Ambivalent about dating
Like the others, McClurkin alternates between wanting another relationship and being anxious about it. "We were really crazy to get married," he says now, "but we did it anyway. We'd been together four years and thought it was the next logical step, but that's not a reason to get married."
Mr. Reinauer says he has a "wonderful girlfriend," but worries that it might end. Ms. Snyder "worries about not meeting the right person, but I'm satisfied with where I am now, so that's a pretty good launching pad to take off into the next few years."
Poppleton has been seeing her boyfriend for about a year. Both are musicians.
"I usually spend most of my time at my boyfriend's apartment," she says. "My apartment building happens to be a sort of Animal House for male college students who live upstairs and have parties. I'm paying a lot for rent. Sometimes I feel a little homeless."
Making a home
Do they see their apartments merely as places to sleep or as comfortable homes?
"I live a long way from my family," says Reinauer. "It's a small apartment. I really enjoy it, and I spend a lot of money to make it comfortable."
Snyder had been living in a studio apartment, and recently moved to a one bedroom. "It feels like a spacious palace," she says, laughing. "I consider it a home, and I want to be comfortable in my surroundings, not just live with a microwave and futon."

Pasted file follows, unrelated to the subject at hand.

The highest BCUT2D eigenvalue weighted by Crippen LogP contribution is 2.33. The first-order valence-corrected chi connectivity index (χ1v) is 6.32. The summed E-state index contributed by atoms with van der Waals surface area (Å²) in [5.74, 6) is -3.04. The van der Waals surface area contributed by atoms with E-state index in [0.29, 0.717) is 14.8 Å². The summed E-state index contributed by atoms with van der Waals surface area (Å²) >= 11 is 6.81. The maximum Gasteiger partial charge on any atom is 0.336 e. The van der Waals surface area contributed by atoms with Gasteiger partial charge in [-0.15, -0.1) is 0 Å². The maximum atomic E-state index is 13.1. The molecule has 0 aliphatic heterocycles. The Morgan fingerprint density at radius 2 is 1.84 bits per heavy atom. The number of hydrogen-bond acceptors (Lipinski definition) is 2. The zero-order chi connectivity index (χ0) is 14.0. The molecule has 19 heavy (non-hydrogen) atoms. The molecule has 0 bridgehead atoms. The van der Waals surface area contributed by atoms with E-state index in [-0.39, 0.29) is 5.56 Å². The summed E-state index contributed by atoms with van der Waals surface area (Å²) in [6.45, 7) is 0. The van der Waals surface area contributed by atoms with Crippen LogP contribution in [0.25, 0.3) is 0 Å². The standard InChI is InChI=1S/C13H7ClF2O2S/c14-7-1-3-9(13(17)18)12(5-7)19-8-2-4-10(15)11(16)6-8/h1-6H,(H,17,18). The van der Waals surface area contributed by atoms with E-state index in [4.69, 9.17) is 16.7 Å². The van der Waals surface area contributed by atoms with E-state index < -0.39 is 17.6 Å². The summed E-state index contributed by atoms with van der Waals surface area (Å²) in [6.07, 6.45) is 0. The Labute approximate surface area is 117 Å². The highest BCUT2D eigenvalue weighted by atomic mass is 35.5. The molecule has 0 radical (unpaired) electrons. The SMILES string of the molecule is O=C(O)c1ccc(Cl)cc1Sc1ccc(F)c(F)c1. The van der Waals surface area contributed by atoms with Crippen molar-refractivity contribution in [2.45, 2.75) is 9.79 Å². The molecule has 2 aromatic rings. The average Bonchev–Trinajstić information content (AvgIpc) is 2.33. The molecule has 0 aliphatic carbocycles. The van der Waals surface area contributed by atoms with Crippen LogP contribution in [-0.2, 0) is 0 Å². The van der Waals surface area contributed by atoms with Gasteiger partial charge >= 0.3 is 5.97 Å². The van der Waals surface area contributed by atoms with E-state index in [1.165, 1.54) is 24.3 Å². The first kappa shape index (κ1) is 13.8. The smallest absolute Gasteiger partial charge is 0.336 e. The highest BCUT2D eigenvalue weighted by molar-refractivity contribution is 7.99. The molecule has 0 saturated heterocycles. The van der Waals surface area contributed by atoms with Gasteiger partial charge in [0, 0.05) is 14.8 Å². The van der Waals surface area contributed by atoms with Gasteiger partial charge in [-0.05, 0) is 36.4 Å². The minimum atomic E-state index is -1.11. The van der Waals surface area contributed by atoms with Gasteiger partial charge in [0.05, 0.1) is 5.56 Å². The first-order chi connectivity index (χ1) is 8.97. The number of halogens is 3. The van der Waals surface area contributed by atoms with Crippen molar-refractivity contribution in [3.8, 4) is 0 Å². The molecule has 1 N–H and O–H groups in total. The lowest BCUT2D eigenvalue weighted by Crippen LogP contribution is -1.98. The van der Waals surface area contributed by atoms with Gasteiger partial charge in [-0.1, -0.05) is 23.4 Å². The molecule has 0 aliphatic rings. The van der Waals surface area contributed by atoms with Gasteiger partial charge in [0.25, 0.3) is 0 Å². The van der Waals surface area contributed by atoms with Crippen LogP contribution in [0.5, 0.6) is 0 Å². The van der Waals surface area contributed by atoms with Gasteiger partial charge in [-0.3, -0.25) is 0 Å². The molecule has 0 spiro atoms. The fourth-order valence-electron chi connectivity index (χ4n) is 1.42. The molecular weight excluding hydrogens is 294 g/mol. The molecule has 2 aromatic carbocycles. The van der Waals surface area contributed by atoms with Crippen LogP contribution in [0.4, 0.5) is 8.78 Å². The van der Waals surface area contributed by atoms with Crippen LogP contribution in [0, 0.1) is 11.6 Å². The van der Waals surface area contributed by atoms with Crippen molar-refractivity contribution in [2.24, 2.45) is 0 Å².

McClurkin painted his apartment, hung curtains and decorated it. "The best part is that my sister is my roommate," he says, "but she stays with her boyfriend. So I get this huge apartment for half the price so far."
Eating lots of takeout
All four eat out a lot just like the rest of their generation. "The last thing I want to do after work," says Snyder, "is come home and spend an hour in front of the stove. Sometimes I eat out four nights a week or not at all. I can have a bagel and Power Bar and be fine."
McClurkin likes to cook. "I have a huge kitchen and cook maybe three nights a week," he says. "On weekends, after my friends and I go dancing we all crash and then get up in the morning for a big breakfast."
Sometimes it's sushi three nights a week for Poppleton. "Since I've been dating, we eat out a lot, or do take out," she says. "but I do worry about all the money I'm spending."